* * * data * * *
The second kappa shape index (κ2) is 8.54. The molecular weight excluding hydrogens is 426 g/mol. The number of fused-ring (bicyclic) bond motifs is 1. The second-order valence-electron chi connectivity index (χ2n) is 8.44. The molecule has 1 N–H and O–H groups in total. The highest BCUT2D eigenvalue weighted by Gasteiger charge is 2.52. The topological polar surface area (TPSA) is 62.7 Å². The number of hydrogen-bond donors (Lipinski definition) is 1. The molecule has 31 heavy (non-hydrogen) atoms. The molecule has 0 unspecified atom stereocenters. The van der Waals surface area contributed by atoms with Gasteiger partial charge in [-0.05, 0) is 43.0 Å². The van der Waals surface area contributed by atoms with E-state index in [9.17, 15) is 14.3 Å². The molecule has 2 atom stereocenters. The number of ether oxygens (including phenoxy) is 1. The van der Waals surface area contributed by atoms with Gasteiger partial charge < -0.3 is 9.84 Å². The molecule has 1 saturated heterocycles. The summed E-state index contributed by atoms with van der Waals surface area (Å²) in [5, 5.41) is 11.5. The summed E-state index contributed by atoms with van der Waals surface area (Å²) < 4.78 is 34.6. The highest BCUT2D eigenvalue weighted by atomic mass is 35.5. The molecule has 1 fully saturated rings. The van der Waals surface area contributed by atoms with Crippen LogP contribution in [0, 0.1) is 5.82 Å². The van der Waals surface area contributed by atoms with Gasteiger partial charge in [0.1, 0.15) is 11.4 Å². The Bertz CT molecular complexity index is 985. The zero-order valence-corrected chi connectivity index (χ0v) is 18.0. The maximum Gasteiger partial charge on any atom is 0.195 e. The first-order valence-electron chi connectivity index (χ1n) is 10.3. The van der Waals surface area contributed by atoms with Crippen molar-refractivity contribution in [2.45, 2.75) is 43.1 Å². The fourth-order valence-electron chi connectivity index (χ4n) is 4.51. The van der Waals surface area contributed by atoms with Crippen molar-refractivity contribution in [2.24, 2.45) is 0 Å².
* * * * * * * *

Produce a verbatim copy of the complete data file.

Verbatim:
The second kappa shape index (κ2) is 8.54. The molecular weight excluding hydrogens is 426 g/mol. The number of fused-ring (bicyclic) bond motifs is 1. The second-order valence-electron chi connectivity index (χ2n) is 8.44. The molecule has 1 N–H and O–H groups in total. The highest BCUT2D eigenvalue weighted by Gasteiger charge is 2.52. The topological polar surface area (TPSA) is 62.7 Å². The number of hydrogen-bond donors (Lipinski definition) is 1. The molecule has 31 heavy (non-hydrogen) atoms. The molecule has 0 unspecified atom stereocenters. The van der Waals surface area contributed by atoms with Gasteiger partial charge in [-0.05, 0) is 43.0 Å². The van der Waals surface area contributed by atoms with E-state index in [9.17, 15) is 14.3 Å². The molecule has 2 atom stereocenters. The number of ether oxygens (including phenoxy) is 1. The van der Waals surface area contributed by atoms with Gasteiger partial charge < -0.3 is 9.84 Å². The molecule has 1 saturated heterocycles. The summed E-state index contributed by atoms with van der Waals surface area (Å²) in [5, 5.41) is 11.5. The summed E-state index contributed by atoms with van der Waals surface area (Å²) < 4.78 is 34.6. The highest BCUT2D eigenvalue weighted by atomic mass is 35.5. The molecule has 1 fully saturated rings. The van der Waals surface area contributed by atoms with Crippen LogP contribution in [0, 0.1) is 5.82 Å². The van der Waals surface area contributed by atoms with Gasteiger partial charge in [0.1, 0.15) is 11.4 Å². The Bertz CT molecular complexity index is 985. The zero-order valence-corrected chi connectivity index (χ0v) is 18.0. The maximum Gasteiger partial charge on any atom is 0.195 e. The first-order valence-electron chi connectivity index (χ1n) is 10.3. The van der Waals surface area contributed by atoms with Crippen molar-refractivity contribution in [2.45, 2.75) is 43.1 Å². The fourth-order valence-electron chi connectivity index (χ4n) is 4.51. The van der Waals surface area contributed by atoms with Crippen molar-refractivity contribution in [2.24, 2.45) is 0 Å².